Why Do Protein Shakes Make You Poop?
Protein shakes are known for their high protein content, which is a key factor in their digestive effects. When you consume a protein-rich shake, your body needs to digest and absorb the protein. This process begins in the stomach, where gastric acids break down the protein into smaller peptides and amino acids. The presence of a substantial amount of protein in your stomach can stimulate digestive processes, potentially leading to bowel movements.
1. High Protein Content
The high protein content in protein shakes can stimulate your digestive system. As your body works to break down and absorb the protein, it may trigger the release of digestive enzymes and gastric acids, leading to an increased likelihood of bowel movements.
2. Stimulation of Gastric Juices
The high protein content in protein shakes can also stimulate the production of gastric juices, including stomach acid. Increased stomach acid can lead to irritation and a feeling of fullness, which may prompt a bowel movement as your body attempts to alleviate the discomfort.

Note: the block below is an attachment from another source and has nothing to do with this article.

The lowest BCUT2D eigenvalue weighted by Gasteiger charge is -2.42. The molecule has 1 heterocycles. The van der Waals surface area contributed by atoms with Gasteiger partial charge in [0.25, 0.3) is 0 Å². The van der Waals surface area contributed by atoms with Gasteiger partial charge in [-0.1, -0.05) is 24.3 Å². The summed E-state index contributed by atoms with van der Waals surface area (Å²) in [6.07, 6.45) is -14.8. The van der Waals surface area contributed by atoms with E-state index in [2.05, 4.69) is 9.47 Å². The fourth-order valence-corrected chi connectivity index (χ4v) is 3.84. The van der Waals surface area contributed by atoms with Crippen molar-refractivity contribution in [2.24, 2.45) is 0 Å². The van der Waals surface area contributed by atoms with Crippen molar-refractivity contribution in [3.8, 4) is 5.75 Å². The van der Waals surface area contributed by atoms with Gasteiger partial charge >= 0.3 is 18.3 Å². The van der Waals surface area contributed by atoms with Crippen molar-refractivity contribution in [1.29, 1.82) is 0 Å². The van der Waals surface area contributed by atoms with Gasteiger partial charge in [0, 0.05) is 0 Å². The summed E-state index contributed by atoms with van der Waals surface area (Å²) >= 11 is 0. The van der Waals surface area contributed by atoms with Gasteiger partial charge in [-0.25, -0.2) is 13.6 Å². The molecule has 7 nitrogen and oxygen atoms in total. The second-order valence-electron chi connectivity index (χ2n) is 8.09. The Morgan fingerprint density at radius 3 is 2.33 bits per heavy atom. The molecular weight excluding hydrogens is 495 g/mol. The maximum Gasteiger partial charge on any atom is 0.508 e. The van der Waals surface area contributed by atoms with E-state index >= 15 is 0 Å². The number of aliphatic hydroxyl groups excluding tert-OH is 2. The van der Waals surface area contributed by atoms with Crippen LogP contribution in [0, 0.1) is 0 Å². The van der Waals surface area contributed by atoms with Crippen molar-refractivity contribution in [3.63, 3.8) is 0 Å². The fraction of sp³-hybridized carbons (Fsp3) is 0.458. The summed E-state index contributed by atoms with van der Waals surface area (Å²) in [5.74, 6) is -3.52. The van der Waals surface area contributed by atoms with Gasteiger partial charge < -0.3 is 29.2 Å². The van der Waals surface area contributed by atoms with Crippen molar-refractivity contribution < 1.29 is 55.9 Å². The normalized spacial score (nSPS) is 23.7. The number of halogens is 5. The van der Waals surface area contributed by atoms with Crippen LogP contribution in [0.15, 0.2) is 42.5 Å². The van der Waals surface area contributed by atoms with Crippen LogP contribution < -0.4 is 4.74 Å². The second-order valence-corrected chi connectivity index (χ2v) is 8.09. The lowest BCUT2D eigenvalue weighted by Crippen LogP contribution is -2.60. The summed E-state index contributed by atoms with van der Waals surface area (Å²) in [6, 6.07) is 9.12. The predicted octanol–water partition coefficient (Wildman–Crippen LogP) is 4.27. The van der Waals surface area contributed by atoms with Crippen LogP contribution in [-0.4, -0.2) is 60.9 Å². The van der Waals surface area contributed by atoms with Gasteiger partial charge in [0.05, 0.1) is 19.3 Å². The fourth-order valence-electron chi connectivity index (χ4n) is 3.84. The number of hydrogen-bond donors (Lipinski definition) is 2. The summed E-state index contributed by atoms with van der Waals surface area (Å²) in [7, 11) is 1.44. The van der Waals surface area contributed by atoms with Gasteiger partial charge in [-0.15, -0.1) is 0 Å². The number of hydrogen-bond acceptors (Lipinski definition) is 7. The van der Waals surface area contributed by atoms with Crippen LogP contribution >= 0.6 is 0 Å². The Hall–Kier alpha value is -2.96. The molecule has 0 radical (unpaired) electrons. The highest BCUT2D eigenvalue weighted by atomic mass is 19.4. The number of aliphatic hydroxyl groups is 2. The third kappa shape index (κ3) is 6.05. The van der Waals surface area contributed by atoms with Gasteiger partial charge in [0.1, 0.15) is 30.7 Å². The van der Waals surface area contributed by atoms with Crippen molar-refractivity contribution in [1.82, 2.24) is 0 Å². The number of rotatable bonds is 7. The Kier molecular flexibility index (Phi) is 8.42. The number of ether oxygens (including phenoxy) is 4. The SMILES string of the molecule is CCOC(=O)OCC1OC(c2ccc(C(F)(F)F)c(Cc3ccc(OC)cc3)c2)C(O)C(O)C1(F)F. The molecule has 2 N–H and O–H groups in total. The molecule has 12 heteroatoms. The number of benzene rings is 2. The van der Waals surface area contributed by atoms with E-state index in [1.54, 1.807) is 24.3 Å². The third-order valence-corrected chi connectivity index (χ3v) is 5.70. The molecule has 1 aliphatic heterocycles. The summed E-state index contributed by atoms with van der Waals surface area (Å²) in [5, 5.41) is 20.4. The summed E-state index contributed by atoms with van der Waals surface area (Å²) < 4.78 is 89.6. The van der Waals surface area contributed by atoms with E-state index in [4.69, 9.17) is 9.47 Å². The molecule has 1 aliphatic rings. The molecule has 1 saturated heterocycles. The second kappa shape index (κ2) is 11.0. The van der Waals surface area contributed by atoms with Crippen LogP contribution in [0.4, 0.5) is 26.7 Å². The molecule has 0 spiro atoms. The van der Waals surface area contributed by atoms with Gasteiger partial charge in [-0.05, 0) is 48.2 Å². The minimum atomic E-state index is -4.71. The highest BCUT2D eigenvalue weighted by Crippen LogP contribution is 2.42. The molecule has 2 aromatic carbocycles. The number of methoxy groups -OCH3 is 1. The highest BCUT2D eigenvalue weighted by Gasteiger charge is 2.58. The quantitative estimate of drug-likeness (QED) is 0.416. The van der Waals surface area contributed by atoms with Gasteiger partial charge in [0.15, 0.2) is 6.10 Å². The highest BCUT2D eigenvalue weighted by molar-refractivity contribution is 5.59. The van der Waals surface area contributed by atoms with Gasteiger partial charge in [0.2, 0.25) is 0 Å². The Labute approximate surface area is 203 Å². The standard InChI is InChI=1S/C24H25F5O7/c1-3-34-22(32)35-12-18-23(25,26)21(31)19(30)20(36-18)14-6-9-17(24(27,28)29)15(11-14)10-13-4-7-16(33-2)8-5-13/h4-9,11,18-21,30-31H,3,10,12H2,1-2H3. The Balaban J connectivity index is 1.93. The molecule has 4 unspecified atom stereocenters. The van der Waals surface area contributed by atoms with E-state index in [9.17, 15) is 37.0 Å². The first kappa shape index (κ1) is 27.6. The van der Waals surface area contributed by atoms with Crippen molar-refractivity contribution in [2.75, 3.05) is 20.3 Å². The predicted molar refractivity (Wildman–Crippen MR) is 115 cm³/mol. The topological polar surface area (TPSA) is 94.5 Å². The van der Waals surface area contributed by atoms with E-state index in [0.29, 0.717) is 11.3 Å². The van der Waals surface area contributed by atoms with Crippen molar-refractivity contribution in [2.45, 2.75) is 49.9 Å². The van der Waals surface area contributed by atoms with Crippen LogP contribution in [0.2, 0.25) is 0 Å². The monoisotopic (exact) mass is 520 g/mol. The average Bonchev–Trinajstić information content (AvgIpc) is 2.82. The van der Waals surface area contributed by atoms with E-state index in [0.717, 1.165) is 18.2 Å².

3. Lactose and Dairy Products
Many protein shakes contain whey or casein protein, both of which are derived from dairy. Some individuals are lactose intolerant or sensitive to dairy products, and consuming them can result in gastrointestinal discomfort, including diarrhea or loose stools. This lactose intolerance reaction can contribute to the perception that protein shakes make you poop.
4. Artificial Sweeteners and Additives
Some protein shakes contain artificial sweeteners, sugar alcohols, or other additives that can have a laxative effect on certain individuals. These ingredients can draw water into the intestines and result in looser stools or diarrhea.
5. High Fiber Content